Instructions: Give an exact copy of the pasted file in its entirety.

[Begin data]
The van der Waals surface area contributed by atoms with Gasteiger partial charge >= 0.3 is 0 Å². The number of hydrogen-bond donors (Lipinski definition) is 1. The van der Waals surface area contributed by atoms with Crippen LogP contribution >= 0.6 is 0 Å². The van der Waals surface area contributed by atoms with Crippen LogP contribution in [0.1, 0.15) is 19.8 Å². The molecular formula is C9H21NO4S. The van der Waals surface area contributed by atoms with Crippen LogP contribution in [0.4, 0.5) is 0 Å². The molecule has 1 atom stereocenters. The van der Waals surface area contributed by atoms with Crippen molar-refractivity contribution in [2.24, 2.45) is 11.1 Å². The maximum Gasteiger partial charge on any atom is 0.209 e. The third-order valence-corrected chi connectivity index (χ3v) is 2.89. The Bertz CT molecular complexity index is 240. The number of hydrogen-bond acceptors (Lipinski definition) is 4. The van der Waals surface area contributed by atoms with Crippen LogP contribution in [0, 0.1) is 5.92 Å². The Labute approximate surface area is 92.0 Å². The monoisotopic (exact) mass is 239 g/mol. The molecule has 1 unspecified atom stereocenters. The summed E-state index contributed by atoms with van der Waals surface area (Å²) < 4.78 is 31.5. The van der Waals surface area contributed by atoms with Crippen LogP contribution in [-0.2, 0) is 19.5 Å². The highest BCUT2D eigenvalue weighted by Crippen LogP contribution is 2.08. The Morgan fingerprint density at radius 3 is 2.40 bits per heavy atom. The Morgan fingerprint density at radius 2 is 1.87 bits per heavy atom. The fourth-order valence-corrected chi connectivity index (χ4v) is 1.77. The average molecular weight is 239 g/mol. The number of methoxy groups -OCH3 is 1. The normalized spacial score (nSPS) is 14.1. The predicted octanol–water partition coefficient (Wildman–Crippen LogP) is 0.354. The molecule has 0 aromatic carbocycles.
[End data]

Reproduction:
The van der Waals surface area contributed by atoms with Gasteiger partial charge >= 0.3 is 0 Å². The number of hydrogen-bond donors (Lipinski definition) is 1. The van der Waals surface area contributed by atoms with Crippen LogP contribution >= 0.6 is 0 Å². The van der Waals surface area contributed by atoms with Crippen LogP contribution in [0.1, 0.15) is 19.8 Å². The molecular formula is C9H21NO4S. The van der Waals surface area contributed by atoms with Crippen LogP contribution in [0.4, 0.5) is 0 Å². The molecule has 1 atom stereocenters. The van der Waals surface area contributed by atoms with Crippen molar-refractivity contribution in [2.24, 2.45) is 11.1 Å². The maximum Gasteiger partial charge on any atom is 0.209 e. The third-order valence-corrected chi connectivity index (χ3v) is 2.89. The Bertz CT molecular complexity index is 240. The number of hydrogen-bond acceptors (Lipinski definition) is 4. The van der Waals surface area contributed by atoms with Crippen LogP contribution in [0, 0.1) is 5.92 Å². The Labute approximate surface area is 92.0 Å². The monoisotopic (exact) mass is 239 g/mol. The molecule has 1 unspecified atom stereocenters. The summed E-state index contributed by atoms with van der Waals surface area (Å²) < 4.78 is 31.5. The van der Waals surface area contributed by atoms with Crippen LogP contribution in [-0.2, 0) is 19.5 Å². The highest BCUT2D eigenvalue weighted by Crippen LogP contribution is 2.08. The Morgan fingerprint density at radius 3 is 2.40 bits per heavy atom. The Morgan fingerprint density at radius 2 is 1.87 bits per heavy atom. The fourth-order valence-corrected chi connectivity index (χ4v) is 1.77. The average molecular weight is 239 g/mol. The number of methoxy groups -OCH3 is 1. The normalized spacial score (nSPS) is 14.1. The predicted octanol–water partition coefficient (Wildman–Crippen LogP) is 0.354. The molecule has 0 aromatic carbocycles.